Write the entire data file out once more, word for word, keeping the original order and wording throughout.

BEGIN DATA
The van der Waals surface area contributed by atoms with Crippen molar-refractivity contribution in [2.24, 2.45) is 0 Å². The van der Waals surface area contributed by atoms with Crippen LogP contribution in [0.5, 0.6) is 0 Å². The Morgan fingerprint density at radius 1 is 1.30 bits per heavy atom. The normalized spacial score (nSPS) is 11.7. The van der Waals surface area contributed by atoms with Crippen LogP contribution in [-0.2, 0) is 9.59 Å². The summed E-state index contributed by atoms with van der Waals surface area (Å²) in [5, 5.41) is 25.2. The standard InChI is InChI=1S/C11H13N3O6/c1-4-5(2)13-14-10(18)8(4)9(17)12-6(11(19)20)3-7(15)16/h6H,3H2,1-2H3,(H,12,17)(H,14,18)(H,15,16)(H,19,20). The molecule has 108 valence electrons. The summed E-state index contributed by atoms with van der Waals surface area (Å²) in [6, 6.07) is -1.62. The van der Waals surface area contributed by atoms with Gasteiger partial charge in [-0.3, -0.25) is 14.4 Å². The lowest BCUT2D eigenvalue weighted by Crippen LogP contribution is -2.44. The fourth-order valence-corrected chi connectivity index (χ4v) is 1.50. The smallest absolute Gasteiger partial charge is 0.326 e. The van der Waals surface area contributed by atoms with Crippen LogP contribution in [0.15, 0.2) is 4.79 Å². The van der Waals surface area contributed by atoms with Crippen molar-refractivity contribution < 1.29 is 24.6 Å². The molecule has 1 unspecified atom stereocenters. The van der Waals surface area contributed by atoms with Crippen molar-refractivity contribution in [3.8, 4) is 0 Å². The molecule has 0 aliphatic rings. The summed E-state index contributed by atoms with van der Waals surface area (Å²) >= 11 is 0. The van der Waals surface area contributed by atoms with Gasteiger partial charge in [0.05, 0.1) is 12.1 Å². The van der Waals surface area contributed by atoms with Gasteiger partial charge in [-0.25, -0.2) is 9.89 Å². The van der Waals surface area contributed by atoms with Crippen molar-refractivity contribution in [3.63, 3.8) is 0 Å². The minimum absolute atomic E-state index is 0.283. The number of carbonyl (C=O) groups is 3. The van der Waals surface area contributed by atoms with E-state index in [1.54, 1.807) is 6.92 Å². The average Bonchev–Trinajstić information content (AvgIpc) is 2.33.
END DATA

The van der Waals surface area contributed by atoms with Crippen molar-refractivity contribution in [2.24, 2.45) is 0 Å². The van der Waals surface area contributed by atoms with Crippen LogP contribution in [0.5, 0.6) is 0 Å². The Morgan fingerprint density at radius 1 is 1.30 bits per heavy atom. The normalized spacial score (nSPS) is 11.7. The van der Waals surface area contributed by atoms with Crippen LogP contribution in [-0.2, 0) is 9.59 Å². The summed E-state index contributed by atoms with van der Waals surface area (Å²) in [5, 5.41) is 25.2. The standard InChI is InChI=1S/C11H13N3O6/c1-4-5(2)13-14-10(18)8(4)9(17)12-6(11(19)20)3-7(15)16/h6H,3H2,1-2H3,(H,12,17)(H,14,18)(H,15,16)(H,19,20). The molecule has 108 valence electrons. The summed E-state index contributed by atoms with van der Waals surface area (Å²) in [6, 6.07) is -1.62. The van der Waals surface area contributed by atoms with Gasteiger partial charge in [-0.3, -0.25) is 14.4 Å². The lowest BCUT2D eigenvalue weighted by Crippen LogP contribution is -2.44. The fourth-order valence-corrected chi connectivity index (χ4v) is 1.50. The smallest absolute Gasteiger partial charge is 0.326 e. The van der Waals surface area contributed by atoms with Crippen LogP contribution in [0.15, 0.2) is 4.79 Å². The van der Waals surface area contributed by atoms with Crippen molar-refractivity contribution < 1.29 is 24.6 Å². The molecule has 1 unspecified atom stereocenters. The van der Waals surface area contributed by atoms with Crippen molar-refractivity contribution in [3.8, 4) is 0 Å². The molecule has 0 aliphatic rings. The summed E-state index contributed by atoms with van der Waals surface area (Å²) >= 11 is 0. The van der Waals surface area contributed by atoms with Gasteiger partial charge in [0.05, 0.1) is 12.1 Å². The van der Waals surface area contributed by atoms with Gasteiger partial charge in [-0.25, -0.2) is 9.89 Å². The van der Waals surface area contributed by atoms with Crippen molar-refractivity contribution in [3.63, 3.8) is 0 Å². The minimum absolute atomic E-state index is 0.283. The number of carbonyl (C=O) groups is 3. The van der Waals surface area contributed by atoms with E-state index in [1.54, 1.807) is 6.92 Å². The average Bonchev–Trinajstić information content (AvgIpc) is 2.33.